Monday, August 17, 2015

Language games (first class)

We had an opportunity to spend some time with the 2nd grade class today playing some language games.

Not exactly a game, we got them started with a quiz on some frequently written words:
a, the, and, I, to, was, my, of, we, he, she

After the quiz, the kids took turns writing the words on the board and we talked about a couple of tricky points:
  1. "to" vs "two:" yes, they sound exactly the same, but mean different things. No one thought about "too" at this time (isn't English wonderful?)
  2. "th" sound: one of the English sounds that doesn't appear in Thai. Actually, there are two distinct sounds made by the "th" combination, but even most native speakers don't realize this (compare "this" and "with.") The fun thing about "th" is that we can exaggerate and stick out our tongues!
  3. "sh" is another one that doesn't exist in Thai
We gave out a list of top 100 sight words and will quiz another 10 (or so) next week. We talked through some practice/memorization strategies so everyone can prepare.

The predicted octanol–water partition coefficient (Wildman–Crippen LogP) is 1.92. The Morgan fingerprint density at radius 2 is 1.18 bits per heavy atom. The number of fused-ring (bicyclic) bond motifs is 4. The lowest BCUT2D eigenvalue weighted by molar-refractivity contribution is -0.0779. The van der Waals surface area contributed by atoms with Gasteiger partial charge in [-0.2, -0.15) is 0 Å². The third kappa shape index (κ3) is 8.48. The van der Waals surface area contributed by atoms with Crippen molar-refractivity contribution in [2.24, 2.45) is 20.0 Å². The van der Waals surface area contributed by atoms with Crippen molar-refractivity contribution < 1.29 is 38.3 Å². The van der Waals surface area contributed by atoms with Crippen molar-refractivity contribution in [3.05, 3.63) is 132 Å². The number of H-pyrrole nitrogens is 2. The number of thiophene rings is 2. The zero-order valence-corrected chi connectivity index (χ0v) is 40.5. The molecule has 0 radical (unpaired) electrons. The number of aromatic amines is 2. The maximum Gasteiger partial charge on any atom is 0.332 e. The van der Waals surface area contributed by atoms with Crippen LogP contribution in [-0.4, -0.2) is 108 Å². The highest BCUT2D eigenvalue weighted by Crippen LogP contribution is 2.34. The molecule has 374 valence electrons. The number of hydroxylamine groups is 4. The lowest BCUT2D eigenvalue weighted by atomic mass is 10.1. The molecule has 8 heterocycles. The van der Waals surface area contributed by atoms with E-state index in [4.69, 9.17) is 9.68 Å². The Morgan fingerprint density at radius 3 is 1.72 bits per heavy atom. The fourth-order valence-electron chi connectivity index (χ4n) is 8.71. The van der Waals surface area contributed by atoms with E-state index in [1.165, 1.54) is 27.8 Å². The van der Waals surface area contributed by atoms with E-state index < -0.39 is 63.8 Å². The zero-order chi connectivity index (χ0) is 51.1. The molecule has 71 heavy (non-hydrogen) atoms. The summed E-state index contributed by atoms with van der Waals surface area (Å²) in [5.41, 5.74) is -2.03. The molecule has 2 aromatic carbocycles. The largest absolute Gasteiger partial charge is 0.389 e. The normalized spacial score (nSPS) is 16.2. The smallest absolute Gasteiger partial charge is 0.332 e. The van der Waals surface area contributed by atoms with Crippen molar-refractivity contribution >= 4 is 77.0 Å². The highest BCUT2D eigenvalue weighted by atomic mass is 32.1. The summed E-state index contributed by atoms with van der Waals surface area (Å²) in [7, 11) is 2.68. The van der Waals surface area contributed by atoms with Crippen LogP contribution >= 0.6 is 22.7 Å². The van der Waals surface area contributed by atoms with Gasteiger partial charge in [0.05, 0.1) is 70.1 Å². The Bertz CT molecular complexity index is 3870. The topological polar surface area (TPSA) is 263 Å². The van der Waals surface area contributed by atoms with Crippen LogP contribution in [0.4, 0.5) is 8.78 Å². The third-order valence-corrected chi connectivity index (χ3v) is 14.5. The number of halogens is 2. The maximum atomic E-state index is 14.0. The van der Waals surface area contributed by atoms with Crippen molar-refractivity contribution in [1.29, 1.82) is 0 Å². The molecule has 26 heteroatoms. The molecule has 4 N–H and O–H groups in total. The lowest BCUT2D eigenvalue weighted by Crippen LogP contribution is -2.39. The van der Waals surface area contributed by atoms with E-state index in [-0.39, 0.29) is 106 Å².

Making words (PDQ variation)
We have a set of cards to make 3 letter words. On one side, the cards have parts of pictures and a letter, so when you put the 3 matching cards together it will spell out a 3 letter word that describes the picture. For example: cow, zoo, hat, pin, fin, etc. The other side just has the letter in larger size.

For our game, I drew out two cards and showed the letter side. We then competed to make words that contained those two letters. To practice, we all worked together.  After getting comfortable, we split into two groups. For each round, two kids would go head-to-head, but their teammates could give them suggestions. The winner of each round was the person who came up with the longest word that uses both letters (though we sometimes awarded the person who came up with the most words). and that team would get the two cards.  Each round took 1-2 minutes.

A boggle twist
After going through all the players a three or four times, each team had collected a decent collection of letters. We then gave them 5 minutes to write down all the words they could make using only the letters they had collected.

Together, we found these activities were fun and engaging for the kids and good practice spelling. I think the slightly different mental processes involved in the two games made a good combination for the session.

The kids were making active use of their 100 sight words lists, so this turned into a good way to familiarize them with the list and give them some extra motivation for learning all the words.

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